Just as I climbed out of my car, Crayfish roared up, left her car running right in front of the first driveway, bolted up to the sale, looked it over with eyes like bar code readers, mentally logging the potential resale price on everything around her, and then was gone, back into the car, and driving three feet to sprint to the next sale. She worked the whole neighborhood like this.
I tried skipping several houses ahead of her, but Crayfish was always there, breathing down my back. We saw each other and only nodded stiffly.
I abandoned that whole subdivision and struck out for a completely random garage sale across town. Crayfish was just pulling away as I pulled up.
Knowing the answer already, I still lamely asked the people, "Are you guys selling any legos?"
Three arms pointed in unison, off in the direction Crayfish was driving.
"That lady just bought all we had."
It went on like this, endlessly, sale after sale.
One day there was a mammoth estate sale, advertised as having a sizable vintage toy collection. I got there forty-five minutes early and there was already a line of fifty or so people.
At the very front was Crayfish, yucking it up with some of her dealer cronies, booksellers and antiquers, no one that would muscle in on her turf.
I knew the sale was a wash, but needing money, I lingered, hoping to find a sellable trinket or two amidst Crayfish's scraps.
In the room with all the toys, she hefted her garbage bags full of stuff and gave one last sweep. I had only gotten in the house and she was all ready to leave.
I tried to strike up a conversation with her, but she must have been giddy from her success, as she cracked a few jokes at my expense, and then gave me one of her beady eyed glares.
It was all over.
Crayfish was officially my nemesis.
A strange and supernatural pattern has emerged: I find something rare and go to sell it on ebay; when I check Crayfish's auctions, she has a similar item already up for sale, but it is in much better condition, or even rarer but from the same series.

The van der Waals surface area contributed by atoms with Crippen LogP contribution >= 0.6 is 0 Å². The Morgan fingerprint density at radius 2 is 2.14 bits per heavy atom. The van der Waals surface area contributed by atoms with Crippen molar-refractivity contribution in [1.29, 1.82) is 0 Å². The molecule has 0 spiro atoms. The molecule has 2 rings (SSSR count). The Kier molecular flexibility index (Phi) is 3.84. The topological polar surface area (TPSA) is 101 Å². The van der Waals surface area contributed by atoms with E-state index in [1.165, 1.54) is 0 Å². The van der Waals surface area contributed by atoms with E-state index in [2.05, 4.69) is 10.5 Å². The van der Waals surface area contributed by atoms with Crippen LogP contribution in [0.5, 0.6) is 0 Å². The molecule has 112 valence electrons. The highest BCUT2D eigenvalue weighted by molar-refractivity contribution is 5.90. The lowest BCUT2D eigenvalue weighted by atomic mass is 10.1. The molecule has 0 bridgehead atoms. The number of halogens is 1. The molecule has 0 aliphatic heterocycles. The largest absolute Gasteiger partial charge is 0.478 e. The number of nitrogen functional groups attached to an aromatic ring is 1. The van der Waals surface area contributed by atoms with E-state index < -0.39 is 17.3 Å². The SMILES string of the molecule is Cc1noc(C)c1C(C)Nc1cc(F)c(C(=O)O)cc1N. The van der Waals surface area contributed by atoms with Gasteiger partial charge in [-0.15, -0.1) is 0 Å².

I find a vintage lego set in a ziploc bag and put it up for auction; the same week, she lists the same lego set in its original box, in immaculate condition.
This has happened a creepy amount of times.
My Ladyfriend kindly asked that I stop checking Crayfish auctions, because the effect on my emotional well-being was so detrimental.
So I do not obsess about her as much as I did, but I know she is still out there.
I know she is selling what I'm selling, only better.
I know she has come and gone from a garage sale long before I roll up with two screaming kids, take five minutes to get those kids out of their car seats, another three to cross the street, and wearily ask the nice family taking down their signs if they had had any legos to sell when they had first opened their sale.
Inevitably, they point down the hot, dusty street, "a lady, she come and take them already. She come in the night. She take the legos and she go. You no follow her, not with your little ones. You stay here and drink this lemonade. You safe here."
They spit on the ground and make the sign against evil.